Friction in Line Rider
Is there friction in Line Rider? Does it function as physics would expect? To test this, I set up a simple track:
![Page 6 1](http://blog.dotphys.net/wp-content/uploads/2008/09/page-6-1.jpg)
Basically, a slope with a flat part to start with and to end with. Let me show you something simple before further analysis:
![Page 6 2](http://blog.dotphys.net/wp-content/uploads/2008/09/page-6-2.jpg)
This is the x-position vs. time for the line rider on the first horizontal portion of the track (before he or she goes down the incline). This shows the rider traveling at a constant speed of 0.71 m/s. If friction were present, the rider would slow down. If you do not believe me (and why should you?) try creating your own line rider track with a long horizontal section. The rider will not stop, but continue on at a constant speed.
Ok, so no friction on the horizontal line. This makes a little bit of gaming sense. Who would want a rider to stop in the middle of the track and be stuck? That wouldn’t be fun. But, is there friction on non-horizontal portions? To test this, I will use the work-energy principle.
Continue reading “Physics of Linerider IV: Friction?”
There is no air resistance in line rider. Sorry to spoil the suspense.
To test for the presence of an air resistance force, a track was created that let the rider fall.
![linerider air 1](http://blog.dotphys.net/wp-content/uploads/2008/09/linerider-air-1.jpg)
(note the markers on the side. These are used to keep track of how the origin is moving).
Below is the y position of the rider as a function of time:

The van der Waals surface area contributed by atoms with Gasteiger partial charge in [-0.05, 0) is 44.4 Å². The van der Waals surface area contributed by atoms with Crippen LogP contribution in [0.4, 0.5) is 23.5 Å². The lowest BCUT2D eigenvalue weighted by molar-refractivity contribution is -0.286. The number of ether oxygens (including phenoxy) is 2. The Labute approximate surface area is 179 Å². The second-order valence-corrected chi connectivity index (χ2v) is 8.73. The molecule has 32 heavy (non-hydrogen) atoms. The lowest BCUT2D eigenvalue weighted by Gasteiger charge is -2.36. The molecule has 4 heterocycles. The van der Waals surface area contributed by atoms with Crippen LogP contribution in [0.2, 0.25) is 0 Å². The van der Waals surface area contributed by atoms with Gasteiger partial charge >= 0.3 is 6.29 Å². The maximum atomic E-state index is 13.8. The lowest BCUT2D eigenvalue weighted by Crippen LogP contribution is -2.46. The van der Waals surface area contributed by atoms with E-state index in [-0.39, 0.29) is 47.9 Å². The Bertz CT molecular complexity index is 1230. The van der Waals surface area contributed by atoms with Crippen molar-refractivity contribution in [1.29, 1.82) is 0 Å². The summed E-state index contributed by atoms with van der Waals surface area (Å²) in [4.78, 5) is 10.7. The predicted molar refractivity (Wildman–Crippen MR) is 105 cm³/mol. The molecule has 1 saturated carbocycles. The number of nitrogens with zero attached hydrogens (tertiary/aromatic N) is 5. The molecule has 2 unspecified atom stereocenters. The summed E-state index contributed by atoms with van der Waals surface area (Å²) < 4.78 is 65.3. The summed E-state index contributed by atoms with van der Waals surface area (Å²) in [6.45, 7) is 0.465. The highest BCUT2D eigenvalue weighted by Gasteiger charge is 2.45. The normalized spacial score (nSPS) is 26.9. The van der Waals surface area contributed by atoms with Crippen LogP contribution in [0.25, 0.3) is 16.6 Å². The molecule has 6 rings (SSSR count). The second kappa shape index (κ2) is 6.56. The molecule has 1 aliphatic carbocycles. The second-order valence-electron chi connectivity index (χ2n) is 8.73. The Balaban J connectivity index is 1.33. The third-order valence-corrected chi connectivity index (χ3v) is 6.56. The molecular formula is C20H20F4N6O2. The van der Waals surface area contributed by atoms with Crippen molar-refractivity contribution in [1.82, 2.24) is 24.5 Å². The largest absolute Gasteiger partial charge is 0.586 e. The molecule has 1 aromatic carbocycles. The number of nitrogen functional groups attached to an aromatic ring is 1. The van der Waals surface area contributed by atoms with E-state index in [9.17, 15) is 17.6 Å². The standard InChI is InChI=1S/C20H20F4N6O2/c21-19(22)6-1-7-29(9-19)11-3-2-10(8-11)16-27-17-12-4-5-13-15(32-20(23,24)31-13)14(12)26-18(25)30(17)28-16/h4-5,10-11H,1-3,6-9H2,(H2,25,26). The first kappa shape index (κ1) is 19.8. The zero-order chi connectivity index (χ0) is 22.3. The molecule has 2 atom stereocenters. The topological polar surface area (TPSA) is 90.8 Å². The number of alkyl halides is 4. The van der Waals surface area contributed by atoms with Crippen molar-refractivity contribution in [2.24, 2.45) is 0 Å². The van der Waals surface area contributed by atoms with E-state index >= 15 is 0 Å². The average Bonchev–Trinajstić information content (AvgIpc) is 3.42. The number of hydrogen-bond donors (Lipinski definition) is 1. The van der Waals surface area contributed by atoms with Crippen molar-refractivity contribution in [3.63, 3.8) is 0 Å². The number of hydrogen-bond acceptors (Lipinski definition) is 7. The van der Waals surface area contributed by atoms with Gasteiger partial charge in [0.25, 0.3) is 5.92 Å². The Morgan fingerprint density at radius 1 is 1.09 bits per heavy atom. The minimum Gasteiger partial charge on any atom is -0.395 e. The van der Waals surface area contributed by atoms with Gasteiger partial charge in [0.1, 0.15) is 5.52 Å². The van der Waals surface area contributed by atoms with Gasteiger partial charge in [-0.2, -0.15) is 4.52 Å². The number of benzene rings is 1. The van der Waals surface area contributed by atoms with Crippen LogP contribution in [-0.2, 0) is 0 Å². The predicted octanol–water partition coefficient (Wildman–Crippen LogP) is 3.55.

In this situation, the rider falls about 100 meters. A quadratic line is fit to the data and an acceleration is obtained that is very similar to the previous case (where air resistance was assumed to be negligible). If there had been air resistance, this graph would have become more linear as the rider fell. Perhaps 100 meters is not far enough to fall, but in real life this should be far enough to detect the presence of an air resistance force. Or does it? Lets make a simple check.
Continue reading “Physics of Linerider III: Air Resistance”
Scale of the Line Rider
First, we assume that the line rider is on Earth and for low speeds will have a free-falling acceleration of 9.8 m/s2. Next, an arbitrary distance is selected. In this case the length of the sled is chosen to be 1 LU (Linerider Unit).
The goal will be to put the linerider in a free fall (where air resistance should be able to be ignored) and determine his (it could be a she, it is difficult to tell) acceleration in LU/s2. Then we can determine the conversion factor from LU/s2 to m/s2.
Continue reading “Physics of Linerider Part II: Scale”